COVID-19 left some parts of Minnesota’s poultry community relatively unscathed, while others are recovering from a roller-coaster ride that shook the markets earlier in the pandemic.
That makes the time ripe for poultry growers to work with communities and business and explore new ways to get their products into the hands of consumers, according to University of Minnesota Extension researchers in a new analysis of the poultry industry’s impact on Minnesota, its challenges and opportunities.
The numbers are dramatic. In Minnesota, farmers produce about 40 million turkeys and 63.9 million broiler chickens, and laying hens produce 3.2 billion eggs. There are 4,175 poultry and egg farms in Minnesota that sell products. 45 percent of all poultry and egg farms are small operations with fewer than 50 laying hens, often in backyards.
At the other end of the spectrum, Minnesota is the No. 1 producer of turkey in the nation, with about 600 farms raising birds. Of that number, about half are independent and the half are owned and operated in partnership with major processors. The average turkey farm supports six jobs in Minnesota.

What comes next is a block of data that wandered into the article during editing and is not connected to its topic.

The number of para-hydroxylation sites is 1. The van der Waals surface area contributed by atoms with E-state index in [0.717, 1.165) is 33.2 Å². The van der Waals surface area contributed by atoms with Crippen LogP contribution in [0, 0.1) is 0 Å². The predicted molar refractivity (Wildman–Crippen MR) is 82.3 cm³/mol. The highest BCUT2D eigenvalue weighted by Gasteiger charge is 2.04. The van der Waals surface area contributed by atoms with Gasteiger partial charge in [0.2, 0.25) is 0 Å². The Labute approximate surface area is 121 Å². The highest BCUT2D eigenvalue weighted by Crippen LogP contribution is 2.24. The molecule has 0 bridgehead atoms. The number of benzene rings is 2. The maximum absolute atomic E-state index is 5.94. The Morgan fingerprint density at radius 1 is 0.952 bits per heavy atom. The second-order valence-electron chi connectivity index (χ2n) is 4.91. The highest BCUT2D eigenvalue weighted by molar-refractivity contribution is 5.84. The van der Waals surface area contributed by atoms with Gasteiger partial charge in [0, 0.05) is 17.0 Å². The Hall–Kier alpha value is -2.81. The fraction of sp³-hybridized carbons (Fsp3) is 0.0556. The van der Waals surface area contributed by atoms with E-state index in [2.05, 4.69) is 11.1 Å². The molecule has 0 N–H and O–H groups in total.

“As we analyzed the numbers, we found that the average turkey farm in Minnesota generates $2.3 million in economic activity,” said Extension senior economic impact analyst Brigid Tuck, who completed the analysis with colleagues Megan Roberts, an Extension educator, and Joleen Hadrich, Extension ag economist. Kandiyohi, Stearns and Morrison counties lead the state in turkey production.
The Extension report highlighted the vulnerabilities of poultry to swings created by COVID-19. Prices for eggs sold in retail settings, for instance, quadrupled at one point at the start of the pandemic.
On the other hand, prices for eggs processed for food service plummeted before moderating in late spring. Fryer chickens went from 90 cents a pound at the start of the year to 50 cents before stabilizing at 70 cents per pound.
Since retail turkey demand increases later in the year, and closer to Thanksgiving, growers escaped much of the volatility their poultry-growing peers experienced.
“Seasonal purchasing is a major factor in poultry,” Tuck said, noting that turkey will not be purchased for many summer events and fairs this year. “This is a time that calls for creativity and collaboration in finding new pathways to local consumers and markets.”
Read the full report: COVID‐19 Response: The Role of Poultry Farmers in Minnesota’s Rural Economy